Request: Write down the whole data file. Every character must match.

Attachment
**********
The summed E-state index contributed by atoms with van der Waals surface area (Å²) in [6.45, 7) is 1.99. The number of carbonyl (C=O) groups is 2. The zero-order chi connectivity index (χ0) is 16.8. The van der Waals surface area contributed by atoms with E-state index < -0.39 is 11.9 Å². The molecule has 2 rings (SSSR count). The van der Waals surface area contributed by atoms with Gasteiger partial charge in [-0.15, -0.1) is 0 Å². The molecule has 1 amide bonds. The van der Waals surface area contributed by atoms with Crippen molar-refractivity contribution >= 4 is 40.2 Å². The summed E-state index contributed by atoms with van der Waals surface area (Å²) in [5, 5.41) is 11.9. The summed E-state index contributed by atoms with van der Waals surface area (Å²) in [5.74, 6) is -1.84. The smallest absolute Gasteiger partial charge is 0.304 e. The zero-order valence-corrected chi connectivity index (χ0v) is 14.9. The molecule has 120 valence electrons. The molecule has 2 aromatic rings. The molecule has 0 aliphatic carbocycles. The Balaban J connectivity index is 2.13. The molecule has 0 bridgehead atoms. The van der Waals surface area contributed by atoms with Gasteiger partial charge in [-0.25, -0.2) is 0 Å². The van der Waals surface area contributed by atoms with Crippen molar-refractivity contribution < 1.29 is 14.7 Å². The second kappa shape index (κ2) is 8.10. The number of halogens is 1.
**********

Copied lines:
The summed E-state index contributed by atoms with van der Waals surface area (Å²) in [6.45, 7) is 1.99. The number of carbonyl (C=O) groups is 2. The zero-order chi connectivity index (χ0) is 16.8. The van der Waals surface area contributed by atoms with E-state index < -0.39 is 11.9 Å². The molecule has 2 rings (SSSR count). The van der Waals surface area contributed by atoms with Gasteiger partial charge in [-0.15, -0.1) is 0 Å². The molecule has 1 amide bonds. The van der Waals surface area contributed by atoms with Crippen molar-refractivity contribution >= 4 is 40.2 Å². The summed E-state index contributed by atoms with van der Waals surface area (Å²) in [5, 5.41) is 11.9. The summed E-state index contributed by atoms with van der Waals surface area (Å²) in [5.74, 6) is -1.84. The smallest absolute Gasteiger partial charge is 0.304 e. The zero-order valence-corrected chi connectivity index (χ0v) is 14.9. The molecule has 120 valence electrons. The molecule has 2 aromatic rings. The molecule has 0 aliphatic carbocycles. The Balaban J connectivity index is 2.13. The molecule has 0 bridgehead atoms. The van der Waals surface area contributed by atoms with Gasteiger partial charge in [-0.25, -0.2) is 0 Å². The van der Waals surface area contributed by atoms with Crippen molar-refractivity contribution < 1.29 is 14.7 Å². The second kappa shape index (κ2) is 8.10. The number of halogens is 1.